Budget aid has never been donors’ preferred way of giving aid. Consider Figure 1, which shows the share of total aid that donors give to the recipients’ budget rather than for any specific purpose. As can be seen, the share of aid given directly to the recipients’ coffers is declining since the mid-1990s, its 2014 value being as low as 0.75%.
Figure 1. Budget aid as a share of overall aid commitments
Notes: Budget aid as a share of total aid commitments from all 28 bilateral DAC donor countries to developing countries (OECD CRS 2016).
The low and declining importance of budget aid is much in contrast to the ‘new rhetoric on aid’, emphasising the importance of recipient ownership for the successful implementation of aid projects. In order to maximise ownership, it is hard to think of better ways to deliver foreign aid than simply transferring the money to the recipient government’s coffers, ideally without attaching conditions to it. Budget aid strengthens recipient politicians’ control over the aid, increases transparency over who is in charge, and – given that disbursements of project aid depend on a number of project-specific conditions – can reduce the volatility of aid flows (Klasen 2009). Potentially negative consequences of donor fragmentation lose importance when the recipient alone is responsible for how to spend the aid. Parallel systems in managing and evaluating projects, procurement, and accounting of aid can be unified, reducing the potentially devastating effects on the recipients’ bureaucracy (Klasen 2009). Budget aid increases accountability of the recipient governments as they alone are then responsible for delivering to their populations, rather than a diffuse mix of a number of different donors and the recipient government in concert.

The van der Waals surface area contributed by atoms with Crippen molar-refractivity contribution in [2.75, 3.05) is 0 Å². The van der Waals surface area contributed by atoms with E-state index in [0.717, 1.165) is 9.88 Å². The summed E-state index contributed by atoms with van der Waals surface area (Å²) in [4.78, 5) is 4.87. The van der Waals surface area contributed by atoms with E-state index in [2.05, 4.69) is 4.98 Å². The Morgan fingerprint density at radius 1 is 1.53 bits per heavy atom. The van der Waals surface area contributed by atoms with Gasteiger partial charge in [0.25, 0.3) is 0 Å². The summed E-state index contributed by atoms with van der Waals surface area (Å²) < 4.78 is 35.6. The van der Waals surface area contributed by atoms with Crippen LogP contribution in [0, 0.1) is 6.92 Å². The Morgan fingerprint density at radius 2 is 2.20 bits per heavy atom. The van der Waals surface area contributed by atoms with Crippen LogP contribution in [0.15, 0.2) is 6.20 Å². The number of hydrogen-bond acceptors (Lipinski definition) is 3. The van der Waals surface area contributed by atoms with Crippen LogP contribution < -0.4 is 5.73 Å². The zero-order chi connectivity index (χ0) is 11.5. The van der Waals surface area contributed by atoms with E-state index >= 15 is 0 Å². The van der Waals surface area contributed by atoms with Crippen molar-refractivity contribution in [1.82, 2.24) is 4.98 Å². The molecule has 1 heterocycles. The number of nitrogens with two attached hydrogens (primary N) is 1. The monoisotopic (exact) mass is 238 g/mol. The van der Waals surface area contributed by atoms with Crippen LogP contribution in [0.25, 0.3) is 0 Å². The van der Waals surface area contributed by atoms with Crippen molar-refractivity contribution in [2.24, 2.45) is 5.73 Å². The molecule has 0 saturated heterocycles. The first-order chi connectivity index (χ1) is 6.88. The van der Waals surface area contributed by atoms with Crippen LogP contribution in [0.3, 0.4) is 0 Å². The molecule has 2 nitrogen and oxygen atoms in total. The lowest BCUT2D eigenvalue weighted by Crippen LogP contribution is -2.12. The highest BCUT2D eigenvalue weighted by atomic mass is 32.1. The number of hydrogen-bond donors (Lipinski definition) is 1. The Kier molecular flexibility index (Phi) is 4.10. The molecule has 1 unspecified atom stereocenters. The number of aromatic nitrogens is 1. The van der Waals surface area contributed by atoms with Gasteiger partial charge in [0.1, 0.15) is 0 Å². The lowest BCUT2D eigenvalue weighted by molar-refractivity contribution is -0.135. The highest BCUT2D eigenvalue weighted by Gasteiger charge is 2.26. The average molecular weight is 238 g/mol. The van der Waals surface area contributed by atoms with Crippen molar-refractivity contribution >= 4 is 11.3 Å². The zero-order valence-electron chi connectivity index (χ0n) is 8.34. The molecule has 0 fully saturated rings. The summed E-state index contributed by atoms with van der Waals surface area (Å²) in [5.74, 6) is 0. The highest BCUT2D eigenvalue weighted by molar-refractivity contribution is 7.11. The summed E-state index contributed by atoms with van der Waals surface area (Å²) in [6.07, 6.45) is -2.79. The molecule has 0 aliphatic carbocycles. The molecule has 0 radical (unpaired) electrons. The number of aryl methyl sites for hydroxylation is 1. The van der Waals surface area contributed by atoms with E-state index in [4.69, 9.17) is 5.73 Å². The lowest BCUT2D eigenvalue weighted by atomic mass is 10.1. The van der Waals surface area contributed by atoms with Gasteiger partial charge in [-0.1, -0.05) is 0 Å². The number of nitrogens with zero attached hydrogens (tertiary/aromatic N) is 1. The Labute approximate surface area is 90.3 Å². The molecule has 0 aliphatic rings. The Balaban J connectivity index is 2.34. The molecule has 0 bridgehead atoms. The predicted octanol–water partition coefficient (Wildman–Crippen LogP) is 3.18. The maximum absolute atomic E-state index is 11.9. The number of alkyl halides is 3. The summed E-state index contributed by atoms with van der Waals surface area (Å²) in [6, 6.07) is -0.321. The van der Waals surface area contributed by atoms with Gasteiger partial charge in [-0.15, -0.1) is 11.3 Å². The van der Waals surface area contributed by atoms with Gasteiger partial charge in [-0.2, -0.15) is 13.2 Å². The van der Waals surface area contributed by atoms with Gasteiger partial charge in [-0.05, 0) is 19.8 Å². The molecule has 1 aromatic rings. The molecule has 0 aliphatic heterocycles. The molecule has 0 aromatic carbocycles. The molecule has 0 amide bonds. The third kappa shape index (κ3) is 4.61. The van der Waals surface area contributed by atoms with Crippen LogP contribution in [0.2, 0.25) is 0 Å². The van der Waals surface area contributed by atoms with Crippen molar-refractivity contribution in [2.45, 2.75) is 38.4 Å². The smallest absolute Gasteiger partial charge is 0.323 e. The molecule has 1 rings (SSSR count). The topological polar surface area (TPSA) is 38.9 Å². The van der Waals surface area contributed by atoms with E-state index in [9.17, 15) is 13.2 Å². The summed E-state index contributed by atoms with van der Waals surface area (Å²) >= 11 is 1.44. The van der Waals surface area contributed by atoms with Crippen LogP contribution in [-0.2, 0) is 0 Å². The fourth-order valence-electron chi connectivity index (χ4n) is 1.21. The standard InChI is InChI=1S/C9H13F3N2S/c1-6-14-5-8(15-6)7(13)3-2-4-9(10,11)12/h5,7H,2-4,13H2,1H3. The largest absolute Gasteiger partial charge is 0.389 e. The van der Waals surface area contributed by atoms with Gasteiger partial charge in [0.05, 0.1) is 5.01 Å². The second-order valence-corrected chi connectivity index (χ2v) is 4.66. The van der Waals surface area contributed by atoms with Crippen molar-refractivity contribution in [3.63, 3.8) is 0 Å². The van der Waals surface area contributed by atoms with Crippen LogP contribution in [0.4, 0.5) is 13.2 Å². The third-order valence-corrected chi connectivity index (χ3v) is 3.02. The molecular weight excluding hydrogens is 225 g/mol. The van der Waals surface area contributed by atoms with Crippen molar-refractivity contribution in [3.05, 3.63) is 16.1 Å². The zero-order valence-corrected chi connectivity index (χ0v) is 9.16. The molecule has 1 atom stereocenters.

Figure 1 indicates that donors are less enthusiastic than the authors of this column about the positive features of budget aid. The share of this aid is low, and falling. Arguably, the reason is political. Recipient countries abuse parts of the aid received, for example by channelling it into regions that are dear to the recipient politicians (Dreher et al. 2014). In some countries receiving aid, violations of human and democratic rights abound. Rates of economic growth might be low in spite of having received substantial amounts of aid (Dreher and Langlotz 2015), embarrassing the donor. Donor politicians and aid bureaucrats supporting the budget of recipients that spend some of their resources against the preferences of the donor country population will see support for their aid policies erode. What is more, donors seem keen to be seen giving. Project aid is more visible than aid being mingled with other resources in the recipients’ budgets. It can directly be attributed to the donor, fostering good will among the recipient population and, probably as important for the donors’ aid bureaucracy, fostering support of the donor population for giving foreign aid. What is more, donors have their own geo-strategic and commercial goals in mind when granting ‘aid’. In essence, donors prefer project aid, because their preferences diverge from those of the recipients on how to use it.
None of these reasons is a good one. A donor with the recipients’ best interest in mind does not need to be seen giving (Matthew 6: “So when you give to the needy, do not announce it with trumpets, as the hypocrites do in the synagogues and on the streets, to be honoured by men”). Truly benevolent donors would respect the preferences of (democratically elected) governments rather than imposing theirs. Aid is to some extent fungible, so that parts of the project aid end in the government’s coffer anyway. However, unlike when given as budget aid, part of the aid is stuck in projects that are of little use to the recipient – the costs of the aid to the donor might easily exceed the benefits to the recipient. What is more, if aid is given for geo-strategic reasons it can hardly be expected to affect development (Dreher et al. 2016b). In fact, it is not really ‘development’ aid when the primary motive is political, but is counted as official development aid nevertheless.